• Racial and ethnic disparities in low birth weight are observed across regions, with particularly large disparities in Alabama, Florida, Louisiana, North Carolinaand South Carolina. In more than three-quarters of the counties in these states, black newborns are roughly twice as likely to be underweight at birth as white babies (with other racial/ethnic groups falling in between), including all of South Carolina districts and five of of Louisiana six districts.

“This dashboard could be a game-changer for health policy in United States. “Using local data, members of Congress and their staff can make more informed decisions about policies that affect the health of people, communities and jobs,” said Giridhar Mallya, MD, MSHP, Senior Policy Officer at RWJF. “Our health shouldn’t be defined by our congressional district, but this data clearly shows how far we have to go to address persistent inequities across the country. No matter who they are or where they live, all people in United States deserve the opportunity to thrive.”

Overseen and regularly updated by a team of population health and policy experts, epidemiologists, and geospatial specialists, the Congressional Health Dashboard website displays measures and drivers of health through interactive maps, tables, and charts. The data is drawn from federal sources and other data sets that adhere to strict data collection and analysis standards, including the US Census Bureau, the Centers for Disease Control and Prevention, and the Environmental Protection Agency.

About the Congressional Health Dashboard

A first-of-its-kind tool, the Congressional District Health Dashboard provides congressional staff, federal and state attorneys general, journalists, researchers and others with data on health and the conditions that affect health in every congressional district across the country, fueling constituents and policymakers’ efforts to take action and drive change. With support from the Robert Wood Johnson Foundation, CDHD builds on the foundation of City Health Board and responds to requests for additional unbiased health and wellness data at the congressional district level.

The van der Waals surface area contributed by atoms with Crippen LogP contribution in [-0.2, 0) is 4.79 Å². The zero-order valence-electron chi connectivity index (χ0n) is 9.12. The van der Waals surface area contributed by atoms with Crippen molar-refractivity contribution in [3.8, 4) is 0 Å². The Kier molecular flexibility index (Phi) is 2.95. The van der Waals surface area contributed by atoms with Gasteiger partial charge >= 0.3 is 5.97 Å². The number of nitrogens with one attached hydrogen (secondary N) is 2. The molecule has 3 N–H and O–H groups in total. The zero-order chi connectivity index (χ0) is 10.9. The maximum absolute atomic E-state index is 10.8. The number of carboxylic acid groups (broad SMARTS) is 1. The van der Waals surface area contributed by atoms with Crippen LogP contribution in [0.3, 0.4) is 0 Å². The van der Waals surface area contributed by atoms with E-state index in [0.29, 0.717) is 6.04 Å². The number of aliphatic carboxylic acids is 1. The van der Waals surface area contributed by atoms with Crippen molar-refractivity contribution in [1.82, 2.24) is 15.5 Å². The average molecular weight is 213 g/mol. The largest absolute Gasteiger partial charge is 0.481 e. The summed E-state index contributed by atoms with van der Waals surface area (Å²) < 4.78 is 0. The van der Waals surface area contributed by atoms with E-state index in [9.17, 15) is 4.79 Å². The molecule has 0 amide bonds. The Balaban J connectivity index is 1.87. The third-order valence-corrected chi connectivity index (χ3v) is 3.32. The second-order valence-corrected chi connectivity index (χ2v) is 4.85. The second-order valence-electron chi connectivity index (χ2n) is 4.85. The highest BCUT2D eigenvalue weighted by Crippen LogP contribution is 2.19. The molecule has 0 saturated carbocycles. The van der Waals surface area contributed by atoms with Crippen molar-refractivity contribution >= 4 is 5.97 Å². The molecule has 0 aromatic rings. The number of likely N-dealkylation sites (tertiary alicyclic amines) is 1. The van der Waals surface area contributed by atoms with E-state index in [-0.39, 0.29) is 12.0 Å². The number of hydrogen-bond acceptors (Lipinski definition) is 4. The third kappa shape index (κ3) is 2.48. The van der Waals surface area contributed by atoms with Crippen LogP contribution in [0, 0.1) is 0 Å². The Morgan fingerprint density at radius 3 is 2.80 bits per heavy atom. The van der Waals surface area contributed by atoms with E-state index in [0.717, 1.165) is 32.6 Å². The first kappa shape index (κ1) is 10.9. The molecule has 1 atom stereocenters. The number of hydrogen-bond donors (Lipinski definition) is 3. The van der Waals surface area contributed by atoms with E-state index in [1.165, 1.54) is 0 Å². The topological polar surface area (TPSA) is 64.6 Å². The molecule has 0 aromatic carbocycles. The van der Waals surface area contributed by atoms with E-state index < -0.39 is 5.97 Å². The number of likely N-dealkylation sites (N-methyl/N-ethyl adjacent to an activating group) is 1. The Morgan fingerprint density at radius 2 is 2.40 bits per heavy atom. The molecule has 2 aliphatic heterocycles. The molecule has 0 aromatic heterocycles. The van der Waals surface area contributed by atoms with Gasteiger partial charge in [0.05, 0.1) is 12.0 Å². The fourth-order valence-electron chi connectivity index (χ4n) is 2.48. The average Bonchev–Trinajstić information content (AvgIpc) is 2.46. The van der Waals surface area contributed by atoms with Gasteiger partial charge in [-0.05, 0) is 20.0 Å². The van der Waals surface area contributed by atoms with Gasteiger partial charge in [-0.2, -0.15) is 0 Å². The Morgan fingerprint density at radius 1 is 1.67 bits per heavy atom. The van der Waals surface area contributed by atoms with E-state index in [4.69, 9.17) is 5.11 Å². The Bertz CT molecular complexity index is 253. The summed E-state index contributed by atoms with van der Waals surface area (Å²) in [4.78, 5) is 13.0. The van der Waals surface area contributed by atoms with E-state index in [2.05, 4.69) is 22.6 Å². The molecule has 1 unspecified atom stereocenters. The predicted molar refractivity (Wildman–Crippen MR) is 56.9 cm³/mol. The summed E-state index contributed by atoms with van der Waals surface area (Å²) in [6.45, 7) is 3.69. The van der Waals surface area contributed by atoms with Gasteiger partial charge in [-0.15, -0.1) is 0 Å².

For the Robert Wood Johnson Foundation

The Robert Wood Johnson Foundation (RWJF) is committed to improving health and health equity United States. In partnership with others, we work to develop a Culture of Health rooted in equity that gives every individual a fair and just opportunity to thrive, no matter who they are, where they live, or how much money they have. For more information visit www.rwjf.org.

About the NYU Langone Department of Population Health

The Department of Population Health at NYU Langone Health brings together the fields of medicine and public health to improve population health in new York and around the world, and train students to become leaders in health care delivery, health policy, and public health. Partnering with colleagues from a variety of public, private, and community organizations, the Department conducts basic and applied research to improve the quality and effectiveness of health care and to advance community-level initiatives to improve health and health equity. Trained in a variety of disciplines, the department’s more than 130 core faculty and 400 dedicated staff specialize in research areas including: health care delivery science, health economics and policy, epidemiology, biostatistics, medical ethics, early childhood development, community health and health equity, decision science, and tobacco, alcohol, and drug use prevention and treatment. Visit us at med.nyu.edu/pophealth.

For further information contact:

Mona Elkalban: 703-589-4305 [email protected]

SAsha Wallek: 646-501-3873, [email protected]

Melissa Blair: 609-627-5937, [email protected]

SOURCE NYU Grossman School of Medicine and NYU Langone Health